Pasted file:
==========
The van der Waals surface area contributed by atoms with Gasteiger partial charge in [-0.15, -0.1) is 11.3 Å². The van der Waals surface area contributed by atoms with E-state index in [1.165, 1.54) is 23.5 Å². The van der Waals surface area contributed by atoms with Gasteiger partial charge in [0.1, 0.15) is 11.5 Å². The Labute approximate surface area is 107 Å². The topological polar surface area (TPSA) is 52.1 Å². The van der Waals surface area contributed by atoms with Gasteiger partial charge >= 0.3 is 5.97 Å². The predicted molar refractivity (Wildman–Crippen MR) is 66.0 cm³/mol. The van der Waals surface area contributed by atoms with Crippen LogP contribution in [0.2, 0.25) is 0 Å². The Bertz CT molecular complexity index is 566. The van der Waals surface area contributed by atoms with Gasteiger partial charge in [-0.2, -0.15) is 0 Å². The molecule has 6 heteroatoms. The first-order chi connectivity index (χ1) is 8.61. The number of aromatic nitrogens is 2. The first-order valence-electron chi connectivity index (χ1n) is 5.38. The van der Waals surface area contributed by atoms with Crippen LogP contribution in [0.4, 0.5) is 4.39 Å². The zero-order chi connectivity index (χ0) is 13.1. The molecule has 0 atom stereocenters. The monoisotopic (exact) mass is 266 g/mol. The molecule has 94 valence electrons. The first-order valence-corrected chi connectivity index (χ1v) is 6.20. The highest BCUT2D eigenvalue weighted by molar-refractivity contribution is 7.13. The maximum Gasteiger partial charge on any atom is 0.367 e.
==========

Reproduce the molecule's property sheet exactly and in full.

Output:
The van der Waals surface area contributed by atoms with Gasteiger partial charge in [-0.15, -0.1) is 11.3 Å². The van der Waals surface area contributed by atoms with E-state index in [1.165, 1.54) is 23.5 Å². The van der Waals surface area contributed by atoms with Gasteiger partial charge in [0.1, 0.15) is 11.5 Å². The Labute approximate surface area is 107 Å². The topological polar surface area (TPSA) is 52.1 Å². The van der Waals surface area contributed by atoms with Gasteiger partial charge >= 0.3 is 5.97 Å². The predicted molar refractivity (Wildman–Crippen MR) is 66.0 cm³/mol. The van der Waals surface area contributed by atoms with Crippen LogP contribution in [0.2, 0.25) is 0 Å². The Bertz CT molecular complexity index is 566. The van der Waals surface area contributed by atoms with Gasteiger partial charge in [-0.2, -0.15) is 0 Å². The molecule has 6 heteroatoms. The first-order chi connectivity index (χ1) is 8.61. The number of aromatic nitrogens is 2. The first-order valence-electron chi connectivity index (χ1n) is 5.38. The van der Waals surface area contributed by atoms with Crippen LogP contribution in [0.4, 0.5) is 4.39 Å². The zero-order chi connectivity index (χ0) is 13.1. The molecule has 0 atom stereocenters. The monoisotopic (exact) mass is 266 g/mol. The molecule has 94 valence electrons. The first-order valence-corrected chi connectivity index (χ1v) is 6.20. The highest BCUT2D eigenvalue weighted by molar-refractivity contribution is 7.13. The maximum Gasteiger partial charge on any atom is 0.367 e.